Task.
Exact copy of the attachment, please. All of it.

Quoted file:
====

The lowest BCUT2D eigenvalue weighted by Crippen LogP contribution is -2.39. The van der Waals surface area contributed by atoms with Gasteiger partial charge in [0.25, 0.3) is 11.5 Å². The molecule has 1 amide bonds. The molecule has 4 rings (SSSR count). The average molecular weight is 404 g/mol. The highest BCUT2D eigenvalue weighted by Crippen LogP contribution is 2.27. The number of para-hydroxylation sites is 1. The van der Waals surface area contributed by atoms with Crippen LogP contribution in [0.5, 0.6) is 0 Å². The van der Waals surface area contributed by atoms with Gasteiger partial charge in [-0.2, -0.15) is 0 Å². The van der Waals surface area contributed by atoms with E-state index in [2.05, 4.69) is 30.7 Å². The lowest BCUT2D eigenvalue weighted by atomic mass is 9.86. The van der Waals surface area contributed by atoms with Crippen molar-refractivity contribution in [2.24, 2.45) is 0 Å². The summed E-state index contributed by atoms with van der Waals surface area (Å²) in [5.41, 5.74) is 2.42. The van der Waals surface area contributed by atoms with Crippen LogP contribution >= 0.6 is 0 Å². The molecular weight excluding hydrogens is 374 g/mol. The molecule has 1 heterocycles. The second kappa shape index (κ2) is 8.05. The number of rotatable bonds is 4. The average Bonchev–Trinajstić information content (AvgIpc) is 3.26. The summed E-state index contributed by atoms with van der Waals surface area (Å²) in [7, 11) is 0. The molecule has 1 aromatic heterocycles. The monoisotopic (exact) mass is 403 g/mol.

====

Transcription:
The lowest BCUT2D eigenvalue weighted by Crippen LogP contribution is -2.39. The van der Waals surface area contributed by atoms with Gasteiger partial charge in [0.25, 0.3) is 11.5 Å². The molecule has 1 amide bonds. The molecule has 4 rings (SSSR count). The average molecular weight is 404 g/mol. The highest BCUT2D eigenvalue weighted by Crippen LogP contribution is 2.27. The number of para-hydroxylation sites is 1. The van der Waals surface area contributed by atoms with Crippen LogP contribution in [0.5, 0.6) is 0 Å². The van der Waals surface area contributed by atoms with Gasteiger partial charge in [-0.2, -0.15) is 0 Å². The van der Waals surface area contributed by atoms with E-state index in [2.05, 4.69) is 30.7 Å². The lowest BCUT2D eigenvalue weighted by atomic mass is 9.86. The van der Waals surface area contributed by atoms with Crippen molar-refractivity contribution in [2.24, 2.45) is 0 Å². The summed E-state index contributed by atoms with van der Waals surface area (Å²) in [5.41, 5.74) is 2.42. The van der Waals surface area contributed by atoms with Crippen LogP contribution >= 0.6 is 0 Å². The molecular weight excluding hydrogens is 374 g/mol. The molecule has 1 heterocycles. The second kappa shape index (κ2) is 8.05. The number of rotatable bonds is 4. The average Bonchev–Trinajstić information content (AvgIpc) is 3.26. The summed E-state index contributed by atoms with van der Waals surface area (Å²) in [7, 11) is 0. The molecule has 1 aromatic heterocycles. The monoisotopic (exact) mass is 403 g/mol.